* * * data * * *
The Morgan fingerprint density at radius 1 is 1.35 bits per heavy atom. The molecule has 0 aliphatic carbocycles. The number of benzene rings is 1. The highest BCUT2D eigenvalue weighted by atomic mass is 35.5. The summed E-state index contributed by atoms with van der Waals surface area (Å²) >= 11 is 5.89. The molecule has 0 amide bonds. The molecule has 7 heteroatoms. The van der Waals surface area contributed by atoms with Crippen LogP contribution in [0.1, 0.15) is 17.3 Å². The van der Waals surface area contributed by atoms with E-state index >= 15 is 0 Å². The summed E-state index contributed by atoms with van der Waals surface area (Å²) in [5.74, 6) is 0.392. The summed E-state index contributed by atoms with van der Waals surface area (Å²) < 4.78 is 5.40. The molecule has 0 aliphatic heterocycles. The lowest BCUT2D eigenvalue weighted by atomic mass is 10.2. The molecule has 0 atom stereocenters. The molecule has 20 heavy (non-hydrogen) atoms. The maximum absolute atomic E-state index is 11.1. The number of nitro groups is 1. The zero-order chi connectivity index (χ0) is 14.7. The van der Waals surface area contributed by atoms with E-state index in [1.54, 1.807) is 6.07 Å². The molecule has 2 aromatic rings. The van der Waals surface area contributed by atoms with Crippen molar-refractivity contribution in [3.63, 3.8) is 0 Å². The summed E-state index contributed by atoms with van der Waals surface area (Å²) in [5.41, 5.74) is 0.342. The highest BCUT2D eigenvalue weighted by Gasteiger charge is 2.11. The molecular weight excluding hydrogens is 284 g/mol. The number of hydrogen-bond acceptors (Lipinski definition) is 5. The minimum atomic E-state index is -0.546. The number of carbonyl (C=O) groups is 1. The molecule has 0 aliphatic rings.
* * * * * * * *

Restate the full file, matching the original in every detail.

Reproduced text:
The Morgan fingerprint density at radius 1 is 1.35 bits per heavy atom. The molecule has 0 aliphatic carbocycles. The number of benzene rings is 1. The highest BCUT2D eigenvalue weighted by atomic mass is 35.5. The summed E-state index contributed by atoms with van der Waals surface area (Å²) >= 11 is 5.89. The molecule has 0 amide bonds. The molecule has 7 heteroatoms. The van der Waals surface area contributed by atoms with Crippen LogP contribution in [0.1, 0.15) is 17.3 Å². The van der Waals surface area contributed by atoms with E-state index >= 15 is 0 Å². The summed E-state index contributed by atoms with van der Waals surface area (Å²) in [5.74, 6) is 0.392. The summed E-state index contributed by atoms with van der Waals surface area (Å²) < 4.78 is 5.40. The molecule has 0 aliphatic heterocycles. The lowest BCUT2D eigenvalue weighted by atomic mass is 10.2. The molecule has 0 atom stereocenters. The molecule has 20 heavy (non-hydrogen) atoms. The maximum absolute atomic E-state index is 11.1. The number of nitro groups is 1. The zero-order chi connectivity index (χ0) is 14.7. The van der Waals surface area contributed by atoms with E-state index in [1.54, 1.807) is 6.07 Å². The molecule has 2 aromatic rings. The van der Waals surface area contributed by atoms with Crippen molar-refractivity contribution in [3.63, 3.8) is 0 Å². The summed E-state index contributed by atoms with van der Waals surface area (Å²) in [5.41, 5.74) is 0.342. The highest BCUT2D eigenvalue weighted by Gasteiger charge is 2.11. The molecular weight excluding hydrogens is 284 g/mol. The number of hydrogen-bond acceptors (Lipinski definition) is 5. The minimum atomic E-state index is -0.546. The number of carbonyl (C=O) groups is 1. The molecule has 0 aliphatic rings.